With the Stealth holding the league’s top-ranked offense and power play unit, it’s no surprise that the team’s power play efficiency was consistent all season long.  However, that 3.8% difference between wins and losses could have been a goal or two that didn’t get scored and could have changed the outcome of some games. The Stealth has also allowed 12 shorthanded goals this season, tied for second-most in the NLL.  Ten of those shorthanded goals occurred in Stealth losses.

5. Penalty Kill
A stat that the boys at preach regularly: teams that rank in the top three in power play and penalty kill are most successful in the postseason.  Last year the Stealth ranked among the top three in both.  This year, the penalty kill unit ranks ninth at 55.7%.  The top ranked penalty kill unit in the NLL belongs to the Toronto Rock at 65.2%.

6. Loose Ball Differential
Loose balls are a hugely underrated stat.  The more loose balls your team collects, the more possessions for its offense.  For this exercise, we’ve removed the loose balls collected as a result of face-off wins.  With one of the league’s best draw men in Bob Snider, the Stealth regularly dominates the face-off battle, adding that total to the loose balls.  So, in regular game play the Stealth still holds an edge in loose balls, but in wins it grabbed more loose balls than the opposition 29 more times than in losses.  That’s a lot more possessions for the NLL’s highest-scoring offense.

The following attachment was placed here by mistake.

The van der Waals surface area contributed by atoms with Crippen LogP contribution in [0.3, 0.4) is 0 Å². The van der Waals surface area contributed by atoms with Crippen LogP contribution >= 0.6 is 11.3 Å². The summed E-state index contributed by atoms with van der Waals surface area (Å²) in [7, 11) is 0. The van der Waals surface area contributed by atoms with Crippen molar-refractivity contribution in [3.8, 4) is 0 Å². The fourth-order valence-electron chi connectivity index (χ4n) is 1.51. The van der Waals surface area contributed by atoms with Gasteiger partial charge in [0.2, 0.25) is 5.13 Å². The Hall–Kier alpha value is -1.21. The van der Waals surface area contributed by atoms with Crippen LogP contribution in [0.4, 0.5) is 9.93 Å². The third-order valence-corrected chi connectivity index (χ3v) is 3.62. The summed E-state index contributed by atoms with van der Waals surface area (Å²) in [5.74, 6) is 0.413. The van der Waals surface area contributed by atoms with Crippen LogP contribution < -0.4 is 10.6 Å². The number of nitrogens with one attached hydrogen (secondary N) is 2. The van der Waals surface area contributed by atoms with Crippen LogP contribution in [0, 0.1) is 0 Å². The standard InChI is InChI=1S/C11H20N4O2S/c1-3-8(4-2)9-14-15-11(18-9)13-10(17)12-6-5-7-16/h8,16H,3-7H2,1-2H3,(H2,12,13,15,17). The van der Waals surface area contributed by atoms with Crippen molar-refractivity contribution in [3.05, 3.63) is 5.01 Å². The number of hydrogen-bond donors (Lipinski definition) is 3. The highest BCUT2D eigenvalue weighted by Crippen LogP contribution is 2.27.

7. Shot Differential
Measuring shots not only gives an adequate assessment of the offense’s efficiency, but also the defense’s ability to keep the opposing offense in check.  Not a huge disparity between the Stealth’s wins and losses in this category, but the more telling stat might be:

8. Shots on Goal Differential
In eight wins, the Stealth has 18 more shots on goal than its opponents.  In eight losses, the Stealth has 21 less than its opponents.  More shots on goal equal more opportunities for goals to be scored.  It also means the defense has created more difficult chances for the opposing offense to get quality looks at the net.

9. Turnover Differential
Looking at this stat might make you scratch your head.  How can the Stealth have a larger turnover differential in wins than losses?  Turnover differential is as big of an indication on the type of play for the Stealth than anything else.  In a fast-paced, run-and-gun style of game that the Stealth plays, it gets more possessions on offense.  When the Stealth pushes the ball up the floor and is more aggressive, turnovers are more apt to occur.  

Bonus Stats
- The Stealth is 5-2 after a loss this season.  

- The Stealth has only lost two games by more than five goals this year, 1/14 vs. Minnesota and 4/16 vs. Rochester.  Following the loss to Minnesota, the Stealth rebounded with a 19-14 victory over Calgary.  The game after the loss to Rochester will take place this weekend in the Stealth’s playoff matchup against the Minnesota Swarm.

While it’s all good and fun to break down the regular season numbers, the bottom line is that none of this matters once the playoffs begin.  It’s win or go home in the NLL postseason and the games aren’t played on paper; teams settle it on the floor.